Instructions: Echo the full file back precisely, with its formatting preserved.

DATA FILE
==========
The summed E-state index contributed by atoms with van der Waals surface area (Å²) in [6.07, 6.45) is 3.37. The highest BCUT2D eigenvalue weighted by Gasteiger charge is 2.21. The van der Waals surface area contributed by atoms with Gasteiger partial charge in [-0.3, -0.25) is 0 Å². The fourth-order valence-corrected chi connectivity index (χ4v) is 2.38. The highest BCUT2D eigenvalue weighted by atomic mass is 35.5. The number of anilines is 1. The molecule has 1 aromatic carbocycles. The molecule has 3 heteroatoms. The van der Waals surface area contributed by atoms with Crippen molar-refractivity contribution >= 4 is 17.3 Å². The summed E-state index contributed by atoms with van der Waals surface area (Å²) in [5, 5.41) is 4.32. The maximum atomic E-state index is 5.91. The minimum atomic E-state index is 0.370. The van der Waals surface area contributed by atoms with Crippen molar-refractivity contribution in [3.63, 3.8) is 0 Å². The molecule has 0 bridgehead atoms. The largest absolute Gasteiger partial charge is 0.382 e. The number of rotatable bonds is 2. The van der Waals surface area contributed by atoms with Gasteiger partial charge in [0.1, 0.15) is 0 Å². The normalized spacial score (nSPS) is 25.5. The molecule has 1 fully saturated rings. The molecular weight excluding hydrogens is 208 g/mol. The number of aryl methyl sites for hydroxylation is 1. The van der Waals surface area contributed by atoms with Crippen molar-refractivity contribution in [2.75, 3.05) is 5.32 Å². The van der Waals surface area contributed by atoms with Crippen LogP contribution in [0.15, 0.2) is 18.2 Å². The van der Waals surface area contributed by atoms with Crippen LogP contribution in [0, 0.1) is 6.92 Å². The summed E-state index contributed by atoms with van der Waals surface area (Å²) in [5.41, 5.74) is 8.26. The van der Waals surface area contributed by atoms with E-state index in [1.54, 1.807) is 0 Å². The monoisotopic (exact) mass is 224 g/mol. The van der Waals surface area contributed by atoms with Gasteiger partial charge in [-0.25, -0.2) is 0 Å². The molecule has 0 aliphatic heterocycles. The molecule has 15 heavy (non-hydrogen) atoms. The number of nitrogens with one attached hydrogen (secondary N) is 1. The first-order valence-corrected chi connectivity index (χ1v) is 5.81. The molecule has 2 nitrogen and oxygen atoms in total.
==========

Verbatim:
The summed E-state index contributed by atoms with van der Waals surface area (Å²) in [6.07, 6.45) is 3.37. The highest BCUT2D eigenvalue weighted by Gasteiger charge is 2.21. The van der Waals surface area contributed by atoms with Gasteiger partial charge in [-0.3, -0.25) is 0 Å². The fourth-order valence-corrected chi connectivity index (χ4v) is 2.38. The highest BCUT2D eigenvalue weighted by atomic mass is 35.5. The number of anilines is 1. The molecule has 1 aromatic carbocycles. The molecule has 3 heteroatoms. The van der Waals surface area contributed by atoms with Crippen molar-refractivity contribution >= 4 is 17.3 Å². The summed E-state index contributed by atoms with van der Waals surface area (Å²) in [5, 5.41) is 4.32. The maximum atomic E-state index is 5.91. The minimum atomic E-state index is 0.370. The van der Waals surface area contributed by atoms with Crippen molar-refractivity contribution in [3.63, 3.8) is 0 Å². The molecule has 0 bridgehead atoms. The largest absolute Gasteiger partial charge is 0.382 e. The number of rotatable bonds is 2. The van der Waals surface area contributed by atoms with Gasteiger partial charge in [0.1, 0.15) is 0 Å². The normalized spacial score (nSPS) is 25.5. The molecule has 1 fully saturated rings. The molecular weight excluding hydrogens is 208 g/mol. The number of aryl methyl sites for hydroxylation is 1. The van der Waals surface area contributed by atoms with Crippen molar-refractivity contribution in [2.75, 3.05) is 5.32 Å². The van der Waals surface area contributed by atoms with Crippen LogP contribution in [0.15, 0.2) is 18.2 Å². The van der Waals surface area contributed by atoms with Crippen LogP contribution in [0, 0.1) is 6.92 Å². The summed E-state index contributed by atoms with van der Waals surface area (Å²) in [5.41, 5.74) is 8.26. The van der Waals surface area contributed by atoms with E-state index in [1.54, 1.807) is 0 Å². The monoisotopic (exact) mass is 224 g/mol. The van der Waals surface area contributed by atoms with Gasteiger partial charge in [-0.25, -0.2) is 0 Å². The molecule has 0 aliphatic heterocycles. The molecule has 15 heavy (non-hydrogen) atoms. The number of nitrogens with one attached hydrogen (secondary N) is 1. The first-order valence-corrected chi connectivity index (χ1v) is 5.81. The molecule has 2 nitrogen and oxygen atoms in total.